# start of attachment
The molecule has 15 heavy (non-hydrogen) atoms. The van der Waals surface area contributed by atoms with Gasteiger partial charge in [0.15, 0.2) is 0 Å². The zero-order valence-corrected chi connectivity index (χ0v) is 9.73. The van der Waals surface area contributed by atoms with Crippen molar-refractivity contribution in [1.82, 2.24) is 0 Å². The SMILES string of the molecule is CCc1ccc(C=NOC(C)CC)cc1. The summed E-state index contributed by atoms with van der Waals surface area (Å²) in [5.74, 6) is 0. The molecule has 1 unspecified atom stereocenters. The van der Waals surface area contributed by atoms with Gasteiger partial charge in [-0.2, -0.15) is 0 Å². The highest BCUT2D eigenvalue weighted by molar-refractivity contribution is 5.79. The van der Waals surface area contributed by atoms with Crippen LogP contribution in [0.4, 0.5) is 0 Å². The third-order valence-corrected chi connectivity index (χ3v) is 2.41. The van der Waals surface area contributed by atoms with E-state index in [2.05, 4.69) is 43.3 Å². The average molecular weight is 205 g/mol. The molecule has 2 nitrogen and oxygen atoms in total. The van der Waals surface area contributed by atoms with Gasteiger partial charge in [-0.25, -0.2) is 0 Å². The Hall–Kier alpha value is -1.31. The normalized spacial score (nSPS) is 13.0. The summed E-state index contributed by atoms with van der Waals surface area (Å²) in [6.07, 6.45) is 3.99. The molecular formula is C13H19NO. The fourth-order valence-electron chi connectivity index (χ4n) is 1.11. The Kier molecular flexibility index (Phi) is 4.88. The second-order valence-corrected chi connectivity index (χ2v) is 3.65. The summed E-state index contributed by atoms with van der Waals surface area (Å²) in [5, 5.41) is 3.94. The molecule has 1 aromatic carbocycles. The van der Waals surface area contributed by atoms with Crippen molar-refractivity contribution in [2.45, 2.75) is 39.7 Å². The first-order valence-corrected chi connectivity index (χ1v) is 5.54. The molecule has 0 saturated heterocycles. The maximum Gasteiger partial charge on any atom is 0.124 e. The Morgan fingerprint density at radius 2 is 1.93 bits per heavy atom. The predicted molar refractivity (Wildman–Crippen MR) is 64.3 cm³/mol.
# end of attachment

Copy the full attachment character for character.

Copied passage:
The molecule has 15 heavy (non-hydrogen) atoms. The van der Waals surface area contributed by atoms with Gasteiger partial charge in [0.15, 0.2) is 0 Å². The zero-order valence-corrected chi connectivity index (χ0v) is 9.73. The van der Waals surface area contributed by atoms with Crippen molar-refractivity contribution in [1.82, 2.24) is 0 Å². The SMILES string of the molecule is CCc1ccc(C=NOC(C)CC)cc1. The summed E-state index contributed by atoms with van der Waals surface area (Å²) in [5.74, 6) is 0. The molecule has 1 unspecified atom stereocenters. The van der Waals surface area contributed by atoms with Gasteiger partial charge in [-0.2, -0.15) is 0 Å². The highest BCUT2D eigenvalue weighted by molar-refractivity contribution is 5.79. The van der Waals surface area contributed by atoms with Crippen LogP contribution in [0.4, 0.5) is 0 Å². The third-order valence-corrected chi connectivity index (χ3v) is 2.41. The van der Waals surface area contributed by atoms with E-state index in [2.05, 4.69) is 43.3 Å². The average molecular weight is 205 g/mol. The molecule has 2 nitrogen and oxygen atoms in total. The van der Waals surface area contributed by atoms with Gasteiger partial charge in [-0.25, -0.2) is 0 Å². The Hall–Kier alpha value is -1.31. The normalized spacial score (nSPS) is 13.0. The summed E-state index contributed by atoms with van der Waals surface area (Å²) in [6.07, 6.45) is 3.99. The molecular formula is C13H19NO. The fourth-order valence-electron chi connectivity index (χ4n) is 1.11. The Kier molecular flexibility index (Phi) is 4.88. The second-order valence-corrected chi connectivity index (χ2v) is 3.65. The summed E-state index contributed by atoms with van der Waals surface area (Å²) in [5, 5.41) is 3.94. The molecule has 1 aromatic carbocycles. The van der Waals surface area contributed by atoms with Crippen molar-refractivity contribution in [2.45, 2.75) is 39.7 Å². The first-order valence-corrected chi connectivity index (χ1v) is 5.54. The molecule has 0 saturated heterocycles. The maximum Gasteiger partial charge on any atom is 0.124 e. The Morgan fingerprint density at radius 2 is 1.93 bits per heavy atom. The predicted molar refractivity (Wildman–Crippen MR) is 64.3 cm³/mol.